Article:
Before I got married, I used to play video games. I loved Nintendo, Super Nintendo and Game Boy back in the day! This is one of the things my husband liked about me when we met. When I lived in Japan, I even bought the Game Boy Advance that was a lovely pearl pink color, which at the time was only available in Japan; I got the old-school Zelda and Mario rereleases that came out for it at the time. I know, I’m dating myself!
Once we had our first daughter, I had no more time for games. Well, more accurately, I didn’t prioritize them, much to my husband’s chagrin. He was in grad school, I was working and taking care of the baby, and we were exhausted. To be honest, I still don’t really have the desire to prioritize games like I used to — I can always think of a hundred other things to do! I know this annoys him because he makes video games for a living. Sorry, Honey!
A week or so ago, I came across an iPhone game called City of Love: Paris, by a developer called Ubisoft. I can’t even remember how I heard of it! Maybe I was researching materials for learning French? I have no idea. Anyway, the concept sounded intriguing: you’re an American woman working in Paris and solving a mystery while enjoying French culture and possibly finding video game romance. Oh là là!
The game works like those old “choose your own adventure” books — you choose how to react to the people you come into contact with, and your choices affect the results in the game. So it’s not a hardcore game in any sense, but rather a fun storyline where you choose your personality.
It’s free to download and free to play, with the caveat that you’re very limited in how long you can play per day. You’re given a certain amount of “energy” and each choice you make in the game takes some of your energy; when your energy runs out you’re done until it refills the next day. Of course, you can buy more energy with real money, but so far I haven’t chosen to. That means I can play for 5 to 10 minutes per day for free, which is about perfect for my stage of life and priorities right now!
I haven’t gotten very far into the game yet because I haven’t paid in, but so far I’m enjoying it a lot! I’m not into romance stories in particular, but I think you can avoid some of that by making certain choices. I won’t know for sure until I play more, and you can also replay the game making different choices to see how your story changes.
What I really love about the game is the gorgeous art set in famous Parisian settings! We went to Paris and London for the first time last year and I adore the architecture and scenery there. I can’t wait to go back! So this game gives me another small taste of French culture, which I’ve been missing. The characters you interact with are also attractive and draw you into the story.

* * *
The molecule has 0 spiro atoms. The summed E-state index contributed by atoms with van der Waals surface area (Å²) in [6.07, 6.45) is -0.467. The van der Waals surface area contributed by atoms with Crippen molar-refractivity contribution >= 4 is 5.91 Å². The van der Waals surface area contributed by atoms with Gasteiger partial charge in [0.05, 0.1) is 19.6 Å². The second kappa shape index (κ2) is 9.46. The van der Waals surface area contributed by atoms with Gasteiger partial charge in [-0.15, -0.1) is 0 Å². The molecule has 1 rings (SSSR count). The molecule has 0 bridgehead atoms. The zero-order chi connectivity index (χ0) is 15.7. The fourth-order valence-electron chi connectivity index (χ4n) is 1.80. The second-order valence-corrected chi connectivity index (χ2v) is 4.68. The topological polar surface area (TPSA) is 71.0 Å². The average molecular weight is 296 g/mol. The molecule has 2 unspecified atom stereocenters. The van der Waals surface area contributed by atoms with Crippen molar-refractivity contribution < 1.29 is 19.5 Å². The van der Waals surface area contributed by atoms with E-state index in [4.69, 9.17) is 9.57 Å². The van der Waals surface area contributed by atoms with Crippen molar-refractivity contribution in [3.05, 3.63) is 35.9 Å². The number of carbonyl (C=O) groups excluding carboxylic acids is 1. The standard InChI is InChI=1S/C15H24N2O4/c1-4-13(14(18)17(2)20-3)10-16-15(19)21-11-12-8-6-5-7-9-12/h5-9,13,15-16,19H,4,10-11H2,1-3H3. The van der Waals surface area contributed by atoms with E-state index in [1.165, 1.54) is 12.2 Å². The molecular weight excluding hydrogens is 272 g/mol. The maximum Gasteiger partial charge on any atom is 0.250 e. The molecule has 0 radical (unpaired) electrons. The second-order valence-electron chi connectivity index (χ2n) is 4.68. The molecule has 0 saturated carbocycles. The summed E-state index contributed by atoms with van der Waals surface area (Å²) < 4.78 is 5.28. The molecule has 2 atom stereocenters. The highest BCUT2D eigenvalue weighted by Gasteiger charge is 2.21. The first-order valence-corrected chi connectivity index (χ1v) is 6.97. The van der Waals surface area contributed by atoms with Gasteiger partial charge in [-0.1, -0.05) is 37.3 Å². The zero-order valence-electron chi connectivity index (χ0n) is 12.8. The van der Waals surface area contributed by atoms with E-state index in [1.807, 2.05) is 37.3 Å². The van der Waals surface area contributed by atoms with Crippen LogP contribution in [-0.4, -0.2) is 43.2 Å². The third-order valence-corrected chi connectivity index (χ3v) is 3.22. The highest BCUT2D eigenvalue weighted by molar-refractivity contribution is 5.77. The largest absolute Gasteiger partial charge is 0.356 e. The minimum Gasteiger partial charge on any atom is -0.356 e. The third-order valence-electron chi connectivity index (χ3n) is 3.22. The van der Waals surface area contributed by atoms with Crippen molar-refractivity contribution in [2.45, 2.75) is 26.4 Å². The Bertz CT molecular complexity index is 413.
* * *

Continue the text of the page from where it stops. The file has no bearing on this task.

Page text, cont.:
I’m posting about this game in part because you can choose to play in English, Spanish or French! That’s a nice feature. When I noticed that, I started two more games, one in Spanish and one in French (you can have up to three games running).
And of course, I’ve noticed typos — I can’t help it! I noticed one strange line in Spanish that makes very little sense if I didn’t already know what it was in English. Here’s a screenshot:
She’s trying to say something like, “Iba a traer tu llave,” but as it is, it’s hard to understand. I asked my Mexican friend about that one and she couldn’t even figure out what the character was trying to say at first.
The English version has had a couple of typos so far as well:
This is a very small error — “heartbeats” is one word, not two. But still, something I would have caught!
Here, “God” is being used as a name — a proper noun — not as an abstraction such as a pantheon of Greek/Roman gods, so it really needs to be capitalized. Again, minor, but I would have fixed it.
As for the French version, I’ve barely started it, so I haven’t seen anything yet. Also, any error would have to be pretty egregious for me to be certain it’s an error. I’m confident in my understanding of French, but not as much in my ability to catch grammatical errors.
I’m also curious as to which language the story was originally written in. Ubisoft is a French company, so perhaps it was written in French and translated to English and Spanish? I don’t know, but that may explain the errors I’ve found so far. No matter what, it’s a fun way to read some casual French and Spanish!
The French I know leans toward business and classroom usage, so I’m not extremely familiar with informal French. I learned two new words here: fac is an informal way to say “college,” and colocs is an informal way of saying colocataires— “roommates.” Of course, I could guess that based on context and because I had played this part in English already, but I learned new words! This game will probably be great for that.
So why not give it a try? As long as you don’t mind playing a short time each day, it’s free! Eventually I may give in and buy some more energy, but for now I’m enjoying it bit by bit.